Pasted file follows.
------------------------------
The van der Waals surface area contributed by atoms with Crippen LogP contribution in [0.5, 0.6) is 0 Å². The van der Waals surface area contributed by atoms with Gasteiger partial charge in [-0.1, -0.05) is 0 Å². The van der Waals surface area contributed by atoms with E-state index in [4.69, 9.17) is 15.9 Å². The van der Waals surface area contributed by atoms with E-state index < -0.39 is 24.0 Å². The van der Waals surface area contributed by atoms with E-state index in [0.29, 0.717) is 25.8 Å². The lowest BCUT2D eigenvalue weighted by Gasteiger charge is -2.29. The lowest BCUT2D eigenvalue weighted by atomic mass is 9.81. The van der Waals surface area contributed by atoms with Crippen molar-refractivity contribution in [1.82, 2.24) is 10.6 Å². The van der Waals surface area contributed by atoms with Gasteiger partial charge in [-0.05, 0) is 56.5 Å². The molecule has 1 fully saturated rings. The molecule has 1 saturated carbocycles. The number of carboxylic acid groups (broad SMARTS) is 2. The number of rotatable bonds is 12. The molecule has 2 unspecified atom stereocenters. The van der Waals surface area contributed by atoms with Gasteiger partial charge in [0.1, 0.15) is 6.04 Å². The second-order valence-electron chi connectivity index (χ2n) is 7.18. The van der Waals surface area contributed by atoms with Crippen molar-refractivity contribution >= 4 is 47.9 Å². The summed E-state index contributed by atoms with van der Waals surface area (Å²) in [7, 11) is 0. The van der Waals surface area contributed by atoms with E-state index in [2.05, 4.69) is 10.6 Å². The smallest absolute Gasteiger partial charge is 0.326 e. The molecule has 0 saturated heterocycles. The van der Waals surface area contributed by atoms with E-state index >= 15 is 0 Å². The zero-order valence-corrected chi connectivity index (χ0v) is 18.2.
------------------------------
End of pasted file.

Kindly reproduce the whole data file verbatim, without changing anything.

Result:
The van der Waals surface area contributed by atoms with Crippen LogP contribution in [0.5, 0.6) is 0 Å². The van der Waals surface area contributed by atoms with Gasteiger partial charge in [-0.1, -0.05) is 0 Å². The van der Waals surface area contributed by atoms with E-state index in [4.69, 9.17) is 15.9 Å². The van der Waals surface area contributed by atoms with E-state index < -0.39 is 24.0 Å². The van der Waals surface area contributed by atoms with E-state index in [0.29, 0.717) is 25.8 Å². The lowest BCUT2D eigenvalue weighted by Gasteiger charge is -2.29. The lowest BCUT2D eigenvalue weighted by atomic mass is 9.81. The van der Waals surface area contributed by atoms with Crippen molar-refractivity contribution in [1.82, 2.24) is 10.6 Å². The van der Waals surface area contributed by atoms with Gasteiger partial charge in [-0.05, 0) is 56.5 Å². The molecule has 1 fully saturated rings. The molecule has 1 saturated carbocycles. The number of carboxylic acid groups (broad SMARTS) is 2. The number of rotatable bonds is 12. The molecule has 2 unspecified atom stereocenters. The van der Waals surface area contributed by atoms with Gasteiger partial charge in [0.1, 0.15) is 6.04 Å². The second-order valence-electron chi connectivity index (χ2n) is 7.18. The van der Waals surface area contributed by atoms with Crippen molar-refractivity contribution >= 4 is 47.9 Å². The summed E-state index contributed by atoms with van der Waals surface area (Å²) in [7, 11) is 0. The van der Waals surface area contributed by atoms with E-state index in [2.05, 4.69) is 10.6 Å². The smallest absolute Gasteiger partial charge is 0.326 e. The molecule has 0 saturated heterocycles. The van der Waals surface area contributed by atoms with E-state index >= 15 is 0 Å². The zero-order valence-corrected chi connectivity index (χ0v) is 18.2.